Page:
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The opencollaboration blog is a stimulating resource. Today’s post, New paradigms of leadership : from leader to facilitator to we-facilitator, is no exception. However, as reflected by my comment that follows their essay, which I posted on their blog, I have some disagreement.

I have been a number of workshops where something the facilitator/leader of the workshop did was questioned, an act which created a certain degree of uncomfortableness not only because something is being challenged, but also because in this situation it is no longer clear who is facilitating the discussion. The workshop leader has lost a lot their authority temporarily. I have watched with intrigue as different members of the group then attempt to take up the role of facilitator, guiding how and what is to be discussed, highlighting areas of interest, and suggesting certain processes. There can occur what might be dubbed facilitator overlap, as different processes compete for the way things unfold. Sometimes the ensuing discussion gets off the tracks, and falls apart. Other times through people listening, empathy, synergy, and proper switching of process tracks can guide the whole group into balance.

At a gathering last year in Findhorn, Scotland which was brought to discuss the New Story, the new paradigms coming into reality, the agenda was interrupted when the cards outlining the schedule was rearranged by to say We Don’t Know. There was a shocked silence, then the head facilitator suggested people meditate, and then people spoke up. Some were quite angry that this had occurred, one man said it was a violent. There was an urgency from some people in the room to get the conference ‘back on track’ onto a known schedule. There was also a voice that said lets not jump back in so quick, lets be present to what is occurring. Charles Eisenstein ( who writes a lot about the new story in his books, and who later turned out to be one of the pranksters who had rearranged the cards) stood up and asked who it is that we turn to, who has the power in a group. The question of who has the authority hung in the air.

It is at these times the skills of improvisational co-facilitation are needed. Where people are able to listen to the multiple perspectives and energies in the room, and also able to sense into the efficacy of different facilitation strategies. It requires being able to assess on the fly the skills of other facilitators and efficacy of different process strategies. It is about intuitively knowing when better to stay quiet or when to speak. And its about being to dance in that confusion.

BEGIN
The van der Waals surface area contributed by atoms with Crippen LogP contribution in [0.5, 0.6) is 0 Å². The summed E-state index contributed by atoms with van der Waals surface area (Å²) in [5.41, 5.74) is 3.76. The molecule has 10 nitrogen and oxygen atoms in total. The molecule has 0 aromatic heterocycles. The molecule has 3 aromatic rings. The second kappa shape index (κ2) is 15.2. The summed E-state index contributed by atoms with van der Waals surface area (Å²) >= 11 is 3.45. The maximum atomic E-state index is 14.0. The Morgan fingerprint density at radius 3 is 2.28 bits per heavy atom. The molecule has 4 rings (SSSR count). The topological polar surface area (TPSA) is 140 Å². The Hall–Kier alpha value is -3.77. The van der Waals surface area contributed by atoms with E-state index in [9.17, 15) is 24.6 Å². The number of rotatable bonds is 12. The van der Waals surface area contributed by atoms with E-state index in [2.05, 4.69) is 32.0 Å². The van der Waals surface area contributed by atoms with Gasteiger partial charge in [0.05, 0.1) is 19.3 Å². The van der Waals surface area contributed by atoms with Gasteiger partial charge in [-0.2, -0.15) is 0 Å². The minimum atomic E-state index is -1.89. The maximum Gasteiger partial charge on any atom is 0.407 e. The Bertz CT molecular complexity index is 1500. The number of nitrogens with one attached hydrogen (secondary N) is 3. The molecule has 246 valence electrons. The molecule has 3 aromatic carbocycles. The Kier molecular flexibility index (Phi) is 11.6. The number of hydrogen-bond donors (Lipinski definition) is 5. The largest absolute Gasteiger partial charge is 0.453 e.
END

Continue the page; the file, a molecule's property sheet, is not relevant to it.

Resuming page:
What is being looked for, is the ability for a group to self-organize, when there is no clear leader, no clear facilitation process, into functional and energetically healthy collective.

These are some of the skills the Facilitator Improv process seeks to train people to become better at. Facilitator Improv creates a situation where anyone in the group can facilitate the group in a process, and so helps people listen to the group energy, and also be uncomfortable with the extra creativity and unknown that comes with allowing anyone to lead the group at any one time. The basic Facilitator Improv process involves people going into silence until someone gets an intuitive hit of what to exercise to facilitate the group with. Then everyone goes back into silence until someone gets an intuitive hit of what to lead the group with. In more advance versions of Facilitator Improv exercises can be suggested at anytime, even if another exercise is in progress. People have to use their intuition and energetic listening to guide the group well through this format where ostensibly on the surface its anything goes.